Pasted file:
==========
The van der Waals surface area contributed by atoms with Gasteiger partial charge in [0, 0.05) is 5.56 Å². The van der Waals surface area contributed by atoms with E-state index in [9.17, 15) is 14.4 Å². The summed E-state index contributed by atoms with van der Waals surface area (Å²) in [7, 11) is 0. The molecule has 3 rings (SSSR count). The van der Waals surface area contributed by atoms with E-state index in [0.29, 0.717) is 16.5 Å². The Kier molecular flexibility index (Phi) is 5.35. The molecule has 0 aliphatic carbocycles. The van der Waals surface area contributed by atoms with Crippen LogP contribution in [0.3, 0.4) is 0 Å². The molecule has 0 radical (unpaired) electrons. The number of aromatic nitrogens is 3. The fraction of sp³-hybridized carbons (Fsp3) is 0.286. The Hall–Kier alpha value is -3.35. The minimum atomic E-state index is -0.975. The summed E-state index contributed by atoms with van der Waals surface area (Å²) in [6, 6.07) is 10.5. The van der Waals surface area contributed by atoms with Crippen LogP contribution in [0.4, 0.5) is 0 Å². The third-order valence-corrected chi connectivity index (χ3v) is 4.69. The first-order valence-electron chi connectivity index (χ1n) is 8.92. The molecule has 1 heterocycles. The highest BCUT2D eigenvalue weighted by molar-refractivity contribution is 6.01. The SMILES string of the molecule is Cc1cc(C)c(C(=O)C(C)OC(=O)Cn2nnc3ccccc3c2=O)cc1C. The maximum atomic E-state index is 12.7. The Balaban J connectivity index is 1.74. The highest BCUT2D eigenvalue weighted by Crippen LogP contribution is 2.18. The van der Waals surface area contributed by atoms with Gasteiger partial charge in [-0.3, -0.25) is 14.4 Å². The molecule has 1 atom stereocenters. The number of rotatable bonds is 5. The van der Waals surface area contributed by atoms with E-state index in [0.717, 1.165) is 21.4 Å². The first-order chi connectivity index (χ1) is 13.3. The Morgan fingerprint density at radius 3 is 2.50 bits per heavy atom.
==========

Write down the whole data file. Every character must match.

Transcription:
The van der Waals surface area contributed by atoms with Gasteiger partial charge in [0, 0.05) is 5.56 Å². The van der Waals surface area contributed by atoms with E-state index in [9.17, 15) is 14.4 Å². The summed E-state index contributed by atoms with van der Waals surface area (Å²) in [7, 11) is 0. The molecule has 3 rings (SSSR count). The van der Waals surface area contributed by atoms with E-state index in [0.29, 0.717) is 16.5 Å². The Kier molecular flexibility index (Phi) is 5.35. The molecule has 0 aliphatic carbocycles. The van der Waals surface area contributed by atoms with Crippen LogP contribution in [0.3, 0.4) is 0 Å². The molecule has 0 radical (unpaired) electrons. The number of aromatic nitrogens is 3. The fraction of sp³-hybridized carbons (Fsp3) is 0.286. The Hall–Kier alpha value is -3.35. The minimum atomic E-state index is -0.975. The summed E-state index contributed by atoms with van der Waals surface area (Å²) in [6, 6.07) is 10.5. The van der Waals surface area contributed by atoms with Crippen LogP contribution in [0.4, 0.5) is 0 Å². The third-order valence-corrected chi connectivity index (χ3v) is 4.69. The first-order valence-electron chi connectivity index (χ1n) is 8.92. The molecule has 1 heterocycles. The highest BCUT2D eigenvalue weighted by molar-refractivity contribution is 6.01. The SMILES string of the molecule is Cc1cc(C)c(C(=O)C(C)OC(=O)Cn2nnc3ccccc3c2=O)cc1C. The maximum atomic E-state index is 12.7. The Balaban J connectivity index is 1.74. The highest BCUT2D eigenvalue weighted by Crippen LogP contribution is 2.18. The van der Waals surface area contributed by atoms with Gasteiger partial charge in [-0.3, -0.25) is 14.4 Å². The molecule has 1 atom stereocenters. The number of rotatable bonds is 5. The van der Waals surface area contributed by atoms with E-state index in [0.717, 1.165) is 21.4 Å². The first-order chi connectivity index (χ1) is 13.3. The Morgan fingerprint density at radius 3 is 2.50 bits per heavy atom.